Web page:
Wedding Hairstyles: Choosing the Right Hairstyle for You

For all the brides out there, who, like me, are having a hard time committing to a hairdo, here's some helpful advice from past Martha Stewart master hairstylist Anthony Sorensen who now works at Juut Salonspa in Edina, Minn.
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During the wedding gown search, brides are able to try on sample after sample before saying yes to the dress. That's what makes choosing a hairstyle difficult: It's impossible to do a trial run of every style you're interested in.

When it came time for me to select a dress, I didn't mess around. In fact, I ended up buying the very first one I tried on -- an A-line Casablanca. Three months later, with six and half months to go before we say, "I do," my hairstyle search is deadlocked. So I decided to see what advice the professionals have to offer. For all the brides out there, who, like me, are having a hard time committing to a hairdo, here's some helpful advice from past Martha Stewart master hairstylist Anthony Sorensen, who now works at Juut Salonspa in Edina, Minn.

Pinpoint your wedding style and schedule a consultation


Are you a modern bride? Vintage? Classic? Glamorous? Rustic? Think of the words that describe your attire, venue, décor and overall design. Then keep these words in mind when searching for styles. Also, Sorensen adds, "Stay classic! Trends come and go and you want your wedding photos to be timeless."
Cut out a save your favorites, then schedule an appointment with a wedding hairstylist who can help you narrow down the options. Don't already have a trusted hairstylist? Not a problem. Ask other brides in the area who they worked with, and do some research about their experience online.

"Always do a trial with your stylist," Sorensen says. "It calms nerves on the big day."

Consider the dress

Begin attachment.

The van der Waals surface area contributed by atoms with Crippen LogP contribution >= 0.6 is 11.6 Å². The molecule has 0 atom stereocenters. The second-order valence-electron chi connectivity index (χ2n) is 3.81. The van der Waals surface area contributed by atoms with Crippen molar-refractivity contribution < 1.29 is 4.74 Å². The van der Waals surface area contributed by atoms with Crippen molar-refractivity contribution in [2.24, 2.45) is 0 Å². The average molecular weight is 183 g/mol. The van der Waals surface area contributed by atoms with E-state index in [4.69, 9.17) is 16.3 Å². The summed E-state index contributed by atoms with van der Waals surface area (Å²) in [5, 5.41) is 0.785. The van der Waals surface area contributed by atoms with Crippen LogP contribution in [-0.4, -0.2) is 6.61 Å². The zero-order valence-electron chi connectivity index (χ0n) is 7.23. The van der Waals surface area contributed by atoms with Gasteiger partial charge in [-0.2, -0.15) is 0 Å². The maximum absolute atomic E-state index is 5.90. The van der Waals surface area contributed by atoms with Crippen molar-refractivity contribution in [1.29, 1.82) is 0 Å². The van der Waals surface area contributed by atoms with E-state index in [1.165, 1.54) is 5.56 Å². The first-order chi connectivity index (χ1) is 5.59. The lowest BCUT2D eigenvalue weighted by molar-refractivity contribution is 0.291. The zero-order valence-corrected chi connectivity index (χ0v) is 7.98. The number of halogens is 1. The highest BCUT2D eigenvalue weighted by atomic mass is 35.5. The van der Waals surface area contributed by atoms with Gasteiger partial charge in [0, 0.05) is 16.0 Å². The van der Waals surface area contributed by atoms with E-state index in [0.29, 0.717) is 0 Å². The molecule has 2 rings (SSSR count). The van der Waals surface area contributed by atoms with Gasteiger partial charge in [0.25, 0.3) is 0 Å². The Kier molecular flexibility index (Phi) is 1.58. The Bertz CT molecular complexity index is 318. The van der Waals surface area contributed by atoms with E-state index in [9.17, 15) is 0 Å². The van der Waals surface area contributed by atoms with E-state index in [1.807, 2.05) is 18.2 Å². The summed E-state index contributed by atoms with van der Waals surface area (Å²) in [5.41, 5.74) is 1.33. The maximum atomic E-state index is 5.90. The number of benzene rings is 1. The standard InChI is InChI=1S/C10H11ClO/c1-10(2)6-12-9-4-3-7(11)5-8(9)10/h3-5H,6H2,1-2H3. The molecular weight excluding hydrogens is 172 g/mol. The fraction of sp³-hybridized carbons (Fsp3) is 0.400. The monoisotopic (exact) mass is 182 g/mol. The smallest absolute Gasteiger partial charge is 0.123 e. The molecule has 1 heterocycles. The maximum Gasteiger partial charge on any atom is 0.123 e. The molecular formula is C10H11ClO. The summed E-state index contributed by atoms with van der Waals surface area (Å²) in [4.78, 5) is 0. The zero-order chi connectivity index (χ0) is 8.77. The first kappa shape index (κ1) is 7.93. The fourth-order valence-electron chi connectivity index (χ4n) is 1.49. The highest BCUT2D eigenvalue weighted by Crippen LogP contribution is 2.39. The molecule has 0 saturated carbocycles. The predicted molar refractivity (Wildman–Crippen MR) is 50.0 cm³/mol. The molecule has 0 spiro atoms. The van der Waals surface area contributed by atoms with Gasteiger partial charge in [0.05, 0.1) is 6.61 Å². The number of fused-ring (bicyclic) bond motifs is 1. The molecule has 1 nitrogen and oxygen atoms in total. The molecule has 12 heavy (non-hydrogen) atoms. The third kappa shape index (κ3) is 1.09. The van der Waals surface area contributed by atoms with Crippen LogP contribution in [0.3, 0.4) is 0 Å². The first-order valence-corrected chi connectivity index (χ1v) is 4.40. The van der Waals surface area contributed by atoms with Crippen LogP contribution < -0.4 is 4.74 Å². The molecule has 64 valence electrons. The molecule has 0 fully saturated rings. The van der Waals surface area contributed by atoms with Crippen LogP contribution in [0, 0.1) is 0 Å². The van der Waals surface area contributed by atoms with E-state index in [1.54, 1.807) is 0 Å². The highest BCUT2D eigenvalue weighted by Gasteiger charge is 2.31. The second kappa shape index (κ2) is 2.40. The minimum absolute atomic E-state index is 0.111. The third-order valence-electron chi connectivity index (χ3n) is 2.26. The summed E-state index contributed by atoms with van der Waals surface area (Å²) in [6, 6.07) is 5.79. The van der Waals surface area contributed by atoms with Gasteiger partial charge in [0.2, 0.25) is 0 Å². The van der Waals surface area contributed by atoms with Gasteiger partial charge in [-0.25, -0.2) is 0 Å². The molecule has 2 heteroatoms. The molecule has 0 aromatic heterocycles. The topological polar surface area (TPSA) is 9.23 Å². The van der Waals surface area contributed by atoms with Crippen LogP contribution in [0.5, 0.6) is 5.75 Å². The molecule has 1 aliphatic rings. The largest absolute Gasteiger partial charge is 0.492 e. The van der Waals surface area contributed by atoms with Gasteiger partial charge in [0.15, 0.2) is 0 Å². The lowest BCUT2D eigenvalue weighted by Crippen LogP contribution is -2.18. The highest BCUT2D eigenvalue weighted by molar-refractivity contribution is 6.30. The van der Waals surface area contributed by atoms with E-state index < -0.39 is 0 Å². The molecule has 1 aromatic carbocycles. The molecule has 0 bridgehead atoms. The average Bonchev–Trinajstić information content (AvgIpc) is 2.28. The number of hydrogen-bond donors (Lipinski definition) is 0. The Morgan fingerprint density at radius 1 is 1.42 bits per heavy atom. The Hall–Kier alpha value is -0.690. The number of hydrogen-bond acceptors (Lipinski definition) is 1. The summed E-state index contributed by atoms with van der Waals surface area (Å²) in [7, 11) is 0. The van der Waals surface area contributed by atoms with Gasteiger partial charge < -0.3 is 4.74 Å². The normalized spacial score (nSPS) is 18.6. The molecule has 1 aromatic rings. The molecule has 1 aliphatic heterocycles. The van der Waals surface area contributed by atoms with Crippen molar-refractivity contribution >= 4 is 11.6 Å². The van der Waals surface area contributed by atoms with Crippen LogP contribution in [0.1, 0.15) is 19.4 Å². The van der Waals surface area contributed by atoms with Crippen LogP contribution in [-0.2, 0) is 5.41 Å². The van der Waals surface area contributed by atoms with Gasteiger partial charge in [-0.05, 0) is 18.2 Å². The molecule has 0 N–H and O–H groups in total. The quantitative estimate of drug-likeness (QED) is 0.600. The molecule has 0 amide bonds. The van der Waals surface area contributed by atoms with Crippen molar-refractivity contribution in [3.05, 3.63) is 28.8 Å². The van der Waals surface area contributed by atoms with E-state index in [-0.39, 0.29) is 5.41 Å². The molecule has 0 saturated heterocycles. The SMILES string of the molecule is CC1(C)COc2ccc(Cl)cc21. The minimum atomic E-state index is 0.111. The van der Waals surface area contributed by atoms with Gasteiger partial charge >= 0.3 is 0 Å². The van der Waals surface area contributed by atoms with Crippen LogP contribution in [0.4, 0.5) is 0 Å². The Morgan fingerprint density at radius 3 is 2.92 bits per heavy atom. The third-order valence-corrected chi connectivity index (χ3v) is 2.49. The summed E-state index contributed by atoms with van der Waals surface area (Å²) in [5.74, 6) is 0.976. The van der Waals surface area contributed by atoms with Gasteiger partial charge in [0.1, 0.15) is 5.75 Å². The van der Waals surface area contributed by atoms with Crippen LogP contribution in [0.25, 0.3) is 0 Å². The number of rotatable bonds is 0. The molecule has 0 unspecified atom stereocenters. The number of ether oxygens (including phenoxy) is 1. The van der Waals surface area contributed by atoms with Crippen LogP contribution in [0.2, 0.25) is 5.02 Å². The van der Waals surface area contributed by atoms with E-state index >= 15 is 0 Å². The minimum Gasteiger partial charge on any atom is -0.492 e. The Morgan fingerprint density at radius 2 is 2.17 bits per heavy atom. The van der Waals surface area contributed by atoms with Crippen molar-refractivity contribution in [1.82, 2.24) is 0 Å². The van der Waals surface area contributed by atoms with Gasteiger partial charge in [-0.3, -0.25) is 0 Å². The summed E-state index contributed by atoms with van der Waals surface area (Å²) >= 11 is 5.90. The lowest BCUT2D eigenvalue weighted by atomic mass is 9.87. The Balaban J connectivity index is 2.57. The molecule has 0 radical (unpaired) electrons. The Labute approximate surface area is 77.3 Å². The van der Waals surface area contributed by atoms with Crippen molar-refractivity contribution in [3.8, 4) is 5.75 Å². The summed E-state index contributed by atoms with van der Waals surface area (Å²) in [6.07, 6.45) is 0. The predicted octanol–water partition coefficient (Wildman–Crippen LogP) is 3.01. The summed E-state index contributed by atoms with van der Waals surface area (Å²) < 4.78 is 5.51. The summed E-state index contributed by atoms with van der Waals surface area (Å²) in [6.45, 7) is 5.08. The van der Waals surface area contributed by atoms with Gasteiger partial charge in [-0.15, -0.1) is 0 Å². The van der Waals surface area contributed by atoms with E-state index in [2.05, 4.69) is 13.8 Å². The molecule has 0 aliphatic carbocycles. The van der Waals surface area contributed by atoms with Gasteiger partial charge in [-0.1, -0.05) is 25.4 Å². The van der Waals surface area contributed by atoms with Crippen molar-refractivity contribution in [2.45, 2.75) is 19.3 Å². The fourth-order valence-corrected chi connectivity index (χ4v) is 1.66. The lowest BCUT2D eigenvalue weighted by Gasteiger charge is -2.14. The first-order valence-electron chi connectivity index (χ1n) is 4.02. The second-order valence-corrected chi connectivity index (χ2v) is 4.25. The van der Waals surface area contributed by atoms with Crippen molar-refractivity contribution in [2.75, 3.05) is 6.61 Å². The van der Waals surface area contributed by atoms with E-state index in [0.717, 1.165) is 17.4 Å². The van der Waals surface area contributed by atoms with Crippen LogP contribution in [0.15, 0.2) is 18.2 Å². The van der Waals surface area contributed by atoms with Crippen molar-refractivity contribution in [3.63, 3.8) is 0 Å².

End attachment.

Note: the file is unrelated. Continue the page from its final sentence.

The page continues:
Depending on your dress' neckline, shape, fabric and/or special features, certain hairstyles will look better than others. You'll also want to bring a photo of your dress and any accessories to the hair consultation. Talking about the options once you have it narrowed down to a few styles makes it easier to find the perfect match.

"I always consider the neckline on a wedding dress. If it's high I usually go up. If it's low, down could look better," Sorensen says. "For complicated dress designs, try to keep it simple." You don't want your hair to take away from the dress!

Up do or don't?


"Consider time of year you're getting married when choosing whether or not to put it up," Sorensen says. "For humid summer months, it's probably a good idea to go with an up do. It will stay and you won't have to worry about it. For dry fall and winter months, it's better to leave it down."

Don't be a daredevil

Your wedding day is not the time to try anything drastic that could create damaging effects. If you've never cut your hair short before, it's probably not a good idea to do a trial run of that before the wedding. Also, don't overdo it with products. Hairspray is a necessity, but you still want your hair to look natural, not completely frozen in place. The same is true for gel and volumizing mousse. Too much could have you looking like a puffed up poodle.

Remember, comfort is important, too

Hairpieces and headbands can add extra glamour to your bridal look, but beware of anything that pokes or prods from the get-go. If a hair accessory bothers you from the start, you don't want to risk being miserable for the entire ceremony and reception. Look for accessories that require fewer pins or have fewer teeth.


Believe in being you. If others' opinions get too loud, always bring it back to what your gut is telling you. Your hairstyle has the power to define your entire bridal look, so you want it to compliment your personality, not someone else's.